By Kul Bhushan
Dreaming of a good life in Britain, Satwant Kaur landed at Heathrow to start her new life with her husband, far removed from her village in Punjab. She found him waiting at the airport entrance. Visibly happy, he took her suitcase and passport telling her to wait while he fetched his car. He never returned.
The distraught bride waited and waited. In tears, she sought the help of some Sikh staff at Heathrow. She had no idea of her husband's address. Nowhere to go, the Sikhs took her to the nearest gurudwara at Southhall. The community tried to locate her husband without success. Then they re-applied for her passport, raised money for her ticket and arranged for her to return home. For no fault of hers, Satwant Kaur is abandoned.
This is just one of the 15,000 marriages of NRI grooms and Indian brides that turned dreams into nightmares. The often repeated tragedy: an NRI boy lands in Punjab, marries a local girl, pockets the cash dowry and leaves for Britain – never doing anything to get his wife over who waits in vain. Often, these new brides find after their arrival in Britain, the US or Canada that their husbands have already got a local 'live in' or a wife and children too. When challenged, they claim their parents forced them to marry an Indian hoping he would give up his live-in partner or divorce his wife.
The anguished NRI widows and their furious parents suffer with NRI marriage frauds. To address these problems, a workshop was held recently by the Ministry of Overseas Indians, the National Commission for Women (NCW) and NGOs in Chandigarh. Many horror stories of NRI widows were related and a number of solutions were discussed. Punjab has 15,000 such registered cases and NRI husbands have abandoned an estimated 30,000 Indian women. The workshop was shocked to learn that 1,200 women from Punjab are living in shelters across Britain.
The NRI marriage racket also involves Indian grooms. Many young men see their marriage with an NRI girl a passport to the good life abroad. These growing numbers of 'passport weddings' enjoin an Indian and a NRI holding British, American and Canadian citizenships.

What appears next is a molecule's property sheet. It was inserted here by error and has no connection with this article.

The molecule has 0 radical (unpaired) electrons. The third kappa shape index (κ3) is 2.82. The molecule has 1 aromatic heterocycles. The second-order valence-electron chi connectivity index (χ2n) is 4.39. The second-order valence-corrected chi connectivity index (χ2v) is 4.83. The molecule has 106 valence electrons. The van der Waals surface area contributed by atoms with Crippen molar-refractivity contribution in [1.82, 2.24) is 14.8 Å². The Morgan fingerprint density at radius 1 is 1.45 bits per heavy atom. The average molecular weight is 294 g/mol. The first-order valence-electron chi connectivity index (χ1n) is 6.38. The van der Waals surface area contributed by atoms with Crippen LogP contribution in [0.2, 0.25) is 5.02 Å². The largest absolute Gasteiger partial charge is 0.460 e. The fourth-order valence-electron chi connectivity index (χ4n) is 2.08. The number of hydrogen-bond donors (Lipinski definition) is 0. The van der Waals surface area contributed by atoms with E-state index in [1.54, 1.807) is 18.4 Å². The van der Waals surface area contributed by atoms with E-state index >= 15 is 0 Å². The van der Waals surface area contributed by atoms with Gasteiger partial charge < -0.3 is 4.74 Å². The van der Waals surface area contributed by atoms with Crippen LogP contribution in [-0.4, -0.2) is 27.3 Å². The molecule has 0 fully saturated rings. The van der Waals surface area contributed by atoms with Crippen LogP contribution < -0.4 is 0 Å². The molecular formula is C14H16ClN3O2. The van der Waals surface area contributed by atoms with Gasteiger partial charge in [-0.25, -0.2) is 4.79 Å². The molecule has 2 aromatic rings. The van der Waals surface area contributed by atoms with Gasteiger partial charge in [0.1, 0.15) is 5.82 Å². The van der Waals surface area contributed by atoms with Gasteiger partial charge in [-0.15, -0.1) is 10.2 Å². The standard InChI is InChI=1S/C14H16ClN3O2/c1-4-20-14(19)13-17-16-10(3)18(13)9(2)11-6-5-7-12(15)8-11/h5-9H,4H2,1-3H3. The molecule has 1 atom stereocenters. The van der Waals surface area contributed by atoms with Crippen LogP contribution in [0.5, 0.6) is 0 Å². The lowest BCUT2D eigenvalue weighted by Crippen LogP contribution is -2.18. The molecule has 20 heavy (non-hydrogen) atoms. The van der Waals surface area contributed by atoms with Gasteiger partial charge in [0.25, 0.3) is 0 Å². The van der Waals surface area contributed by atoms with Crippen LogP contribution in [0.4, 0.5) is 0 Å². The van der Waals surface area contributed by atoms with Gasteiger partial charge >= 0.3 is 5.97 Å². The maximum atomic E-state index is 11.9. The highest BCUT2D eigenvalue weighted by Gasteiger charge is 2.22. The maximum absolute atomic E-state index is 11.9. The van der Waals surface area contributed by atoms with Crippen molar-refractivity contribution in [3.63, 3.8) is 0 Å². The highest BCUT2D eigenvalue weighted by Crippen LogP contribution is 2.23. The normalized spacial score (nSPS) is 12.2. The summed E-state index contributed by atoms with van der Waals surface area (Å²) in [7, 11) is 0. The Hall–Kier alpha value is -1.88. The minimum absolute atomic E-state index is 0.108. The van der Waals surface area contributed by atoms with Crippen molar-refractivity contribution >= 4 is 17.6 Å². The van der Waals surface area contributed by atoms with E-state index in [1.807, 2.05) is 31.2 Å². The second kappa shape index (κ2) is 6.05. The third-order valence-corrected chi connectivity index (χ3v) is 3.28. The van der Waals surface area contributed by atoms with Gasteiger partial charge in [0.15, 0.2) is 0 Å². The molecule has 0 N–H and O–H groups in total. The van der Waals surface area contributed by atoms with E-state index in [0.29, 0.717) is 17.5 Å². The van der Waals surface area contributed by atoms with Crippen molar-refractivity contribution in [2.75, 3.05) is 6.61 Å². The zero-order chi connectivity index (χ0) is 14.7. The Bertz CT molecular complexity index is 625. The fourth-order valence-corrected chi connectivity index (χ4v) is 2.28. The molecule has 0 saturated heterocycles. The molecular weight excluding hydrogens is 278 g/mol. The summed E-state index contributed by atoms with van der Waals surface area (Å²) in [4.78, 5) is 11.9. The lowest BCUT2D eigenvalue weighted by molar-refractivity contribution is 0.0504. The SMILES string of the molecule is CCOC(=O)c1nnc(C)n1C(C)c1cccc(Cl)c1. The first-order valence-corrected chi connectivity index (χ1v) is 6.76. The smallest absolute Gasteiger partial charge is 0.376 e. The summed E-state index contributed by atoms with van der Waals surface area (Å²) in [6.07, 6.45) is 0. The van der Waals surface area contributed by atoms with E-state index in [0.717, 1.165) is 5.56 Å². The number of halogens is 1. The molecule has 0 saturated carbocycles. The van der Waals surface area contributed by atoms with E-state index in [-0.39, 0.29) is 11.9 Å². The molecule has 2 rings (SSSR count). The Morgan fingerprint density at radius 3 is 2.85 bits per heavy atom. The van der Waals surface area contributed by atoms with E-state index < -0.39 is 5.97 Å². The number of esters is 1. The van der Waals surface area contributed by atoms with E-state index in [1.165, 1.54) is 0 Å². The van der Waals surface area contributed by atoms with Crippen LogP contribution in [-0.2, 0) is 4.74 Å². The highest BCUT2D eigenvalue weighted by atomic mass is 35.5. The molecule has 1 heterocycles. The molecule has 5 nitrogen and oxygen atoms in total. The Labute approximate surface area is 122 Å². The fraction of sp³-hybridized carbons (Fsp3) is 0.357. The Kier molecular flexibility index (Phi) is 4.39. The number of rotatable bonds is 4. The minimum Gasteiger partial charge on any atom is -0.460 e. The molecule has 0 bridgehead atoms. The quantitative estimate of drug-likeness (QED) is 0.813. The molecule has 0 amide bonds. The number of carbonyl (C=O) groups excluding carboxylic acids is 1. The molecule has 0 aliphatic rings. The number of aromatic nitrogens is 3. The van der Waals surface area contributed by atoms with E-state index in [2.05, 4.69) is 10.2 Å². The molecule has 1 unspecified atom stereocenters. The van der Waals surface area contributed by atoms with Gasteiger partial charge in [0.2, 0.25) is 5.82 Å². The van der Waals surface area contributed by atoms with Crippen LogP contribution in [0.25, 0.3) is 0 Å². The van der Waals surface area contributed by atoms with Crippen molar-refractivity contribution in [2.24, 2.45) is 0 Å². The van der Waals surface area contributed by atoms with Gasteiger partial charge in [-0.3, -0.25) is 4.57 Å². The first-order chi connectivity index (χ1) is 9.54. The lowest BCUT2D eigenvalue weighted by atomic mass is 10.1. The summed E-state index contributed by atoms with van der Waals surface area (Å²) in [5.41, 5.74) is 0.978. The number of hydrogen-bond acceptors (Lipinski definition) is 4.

NCW chairperson Girija Vyas called for establishing women's cells in Indian embassies abroad to tackle the offences in NRI weddings. She pointed out the need to enhance support systems for women trapped in distress situations in alien lands. The State Department had long ago issued an advisory on US citizens of Indian origin who came to India to marry but were charged with crimes related to dowry. The Canadian embassy has also citied a growing number of Indo-Canadians involved in martial frauds and dowry abuse. The British high commission in India has been dealing with such cases for a long time.
The Ministry for Overseas Indian Affairs fully recognises the urgent need to safeguard unsuspecting brides and their parents seeking marriage alliances with overseas Indians.
The ministry is developing policies for gender and marriage issues; setting up an advisory group and overseas Indian centres in the US, the Gulf and Malaysia to provide legal, medical and social counselling for victims of failed marriages besides a helpline.
The ministry has published a booklet on 'Marriages to Overseas Indians', offering guidelines to avoid these matrimonial horrors. But the publication has been roundly criticized in the NRI world, especially the US. A spokesperson for the Save Indian Family Movement in the US maintained that the booklet suggests that NRIs are cruel, arrogant and frauds. Moreover, it only mentions women's rights but not any rights for men.
The NCW has committed itself to drafting comprehensive legislation to tackle offences in NRI marriages by November. This will be done after more regional workshops to be organised in Kerala, Andhra Pradesh and New Delhi to cover the special circumstances in these states. These laws will have teeth only if they can be enforced in foreign countries of the spouses of NRI marriages – mainly Britain, Canada and the US. So bilateral treaties need to be signed with these countries.
In the meantime the marriages go on. A practical solution is for the prospective Indian brides or grooms to make inquiries about the martial status and bona fides of the spouses with overseas Indian associations, cultural bodies, sports and women's clubs — if their database is publicized in India. This way NRI leaders can turn the tide for brides like Satwant Kaur.
(A media consultant to a UN Agency, Kul Bhushan previously worked abroad as a newspaper editor and has travelled to over 55 countries. He lives in New Delhi and can be contacted at: [email protected])
Copyright Indo-Asian News Service